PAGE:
The widespread media enthusiasm that greeted President Obama’s televised Q&A last Friday with Republican congressmen now has an official outlet. On Wednesday, an open letter signed by an ideologically diverse selection of worthies from the journalism and media worlds, and hailing the exchange as “one of the best national political debates in many years,” was published at DemandQuestionTime.com. The letter—which concluded, “It is time to make Question Time a regular feature of our democracy” —is linked to a petition that allows readers to register their support. By Thursday morning, nearly 7,500 had done so.

Though the letter is not explicit on this point, supporters of the effort seem to have a clear model in mind. As noted by David Corn, one of the campaign’s organizers, the phrase “question time” refers to the practice in the Westminster system in which members of parliament are allowed to ask questions of government ministers. (In its best-known incarnation, when the British Prime Minister is at the microphone, the event is referred to as the “Prime Minister’s questions.”) Calls to institute the practice here—which, given the White House’s tepid response, likely aren’t going anywhere—seem to rest on two assumptions: first, that question time is good for journalism, and good for government, in the places it is practiced; second, that it could be transplanted effectively from a parliamentary to a presidential system. Those assumptions may be well-founded, but let’s subject them to some scrutiny.

On the first score—is question time all it’s cracked up to be?—Patrick Hennessy, political editor of the London-based Sunday Telegraph, is a believer. “I do think it’s a good piece of democracy in action,” he said in an interview Wednesday afternoon. “It can be irksome for the incumbent,” he said, but that is in part because it is “a great way of holding them to account very publicly.” Because it is short—thirty minutes, once a week—and accessible, it trains the attention of politicians, reporters, and the politically-minded public on a single event. “It’s the focus of the political week,” he said.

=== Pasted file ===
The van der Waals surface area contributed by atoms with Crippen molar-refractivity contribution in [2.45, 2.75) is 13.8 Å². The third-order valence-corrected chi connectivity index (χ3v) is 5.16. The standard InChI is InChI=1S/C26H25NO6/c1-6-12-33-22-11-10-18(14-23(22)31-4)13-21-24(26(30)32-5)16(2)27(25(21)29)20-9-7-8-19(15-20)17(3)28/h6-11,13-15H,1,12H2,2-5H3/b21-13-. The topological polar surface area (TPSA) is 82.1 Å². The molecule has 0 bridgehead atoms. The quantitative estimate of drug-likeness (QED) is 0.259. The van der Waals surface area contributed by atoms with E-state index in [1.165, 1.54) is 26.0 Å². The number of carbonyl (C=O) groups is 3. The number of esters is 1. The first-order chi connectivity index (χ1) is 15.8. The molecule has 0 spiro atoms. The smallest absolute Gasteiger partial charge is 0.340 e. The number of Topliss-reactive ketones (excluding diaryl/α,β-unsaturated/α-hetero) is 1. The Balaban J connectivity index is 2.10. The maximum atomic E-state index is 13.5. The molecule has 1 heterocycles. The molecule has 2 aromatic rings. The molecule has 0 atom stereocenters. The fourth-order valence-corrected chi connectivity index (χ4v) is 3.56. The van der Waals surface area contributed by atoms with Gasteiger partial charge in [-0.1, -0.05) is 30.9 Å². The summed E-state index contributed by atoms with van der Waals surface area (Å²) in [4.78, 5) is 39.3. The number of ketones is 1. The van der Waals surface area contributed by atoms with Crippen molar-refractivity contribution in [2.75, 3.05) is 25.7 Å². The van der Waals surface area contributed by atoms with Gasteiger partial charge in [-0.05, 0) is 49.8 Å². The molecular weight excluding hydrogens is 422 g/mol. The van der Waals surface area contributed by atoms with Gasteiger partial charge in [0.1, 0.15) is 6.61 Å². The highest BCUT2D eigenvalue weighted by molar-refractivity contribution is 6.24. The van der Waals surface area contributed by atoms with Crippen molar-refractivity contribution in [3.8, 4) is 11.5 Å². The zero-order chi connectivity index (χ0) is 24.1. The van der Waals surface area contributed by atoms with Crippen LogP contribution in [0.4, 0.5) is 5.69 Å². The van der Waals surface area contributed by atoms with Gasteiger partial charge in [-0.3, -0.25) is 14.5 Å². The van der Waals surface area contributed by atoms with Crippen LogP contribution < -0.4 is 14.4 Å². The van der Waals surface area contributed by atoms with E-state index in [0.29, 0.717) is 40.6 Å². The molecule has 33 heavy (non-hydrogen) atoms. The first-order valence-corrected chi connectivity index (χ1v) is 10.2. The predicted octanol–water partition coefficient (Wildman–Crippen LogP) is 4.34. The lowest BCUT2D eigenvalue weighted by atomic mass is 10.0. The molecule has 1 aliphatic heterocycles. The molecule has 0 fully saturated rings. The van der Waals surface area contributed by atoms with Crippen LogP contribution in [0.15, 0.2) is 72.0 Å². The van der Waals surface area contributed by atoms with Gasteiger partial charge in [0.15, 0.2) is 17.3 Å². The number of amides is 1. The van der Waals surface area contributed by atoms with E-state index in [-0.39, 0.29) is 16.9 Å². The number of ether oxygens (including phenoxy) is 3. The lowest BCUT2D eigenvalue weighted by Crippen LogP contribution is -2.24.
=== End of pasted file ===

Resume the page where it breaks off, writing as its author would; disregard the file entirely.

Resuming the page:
What do journalists get out of it? British politicians sometimes use the guaranteed audience to break news, Hennessy said. And even when they don’t, there’s plenty of drama for reporters to cover. His description of the event was replete with fighting metaphors: “the House of Commons is a great gladiatorial arena”; the Prime Minister, engaging in “cut and thrust,” tries to “turn defense into attack.” This is not the sort of thing that necessarily warms the hearts of good-government types; nor is the fact that, as Hennessy acknowledged, preparing for the battle consumes “a massive amount of time.” Still, he said, putting the nation’s leaders through this ordeal “does provide a sort of civic benefit.”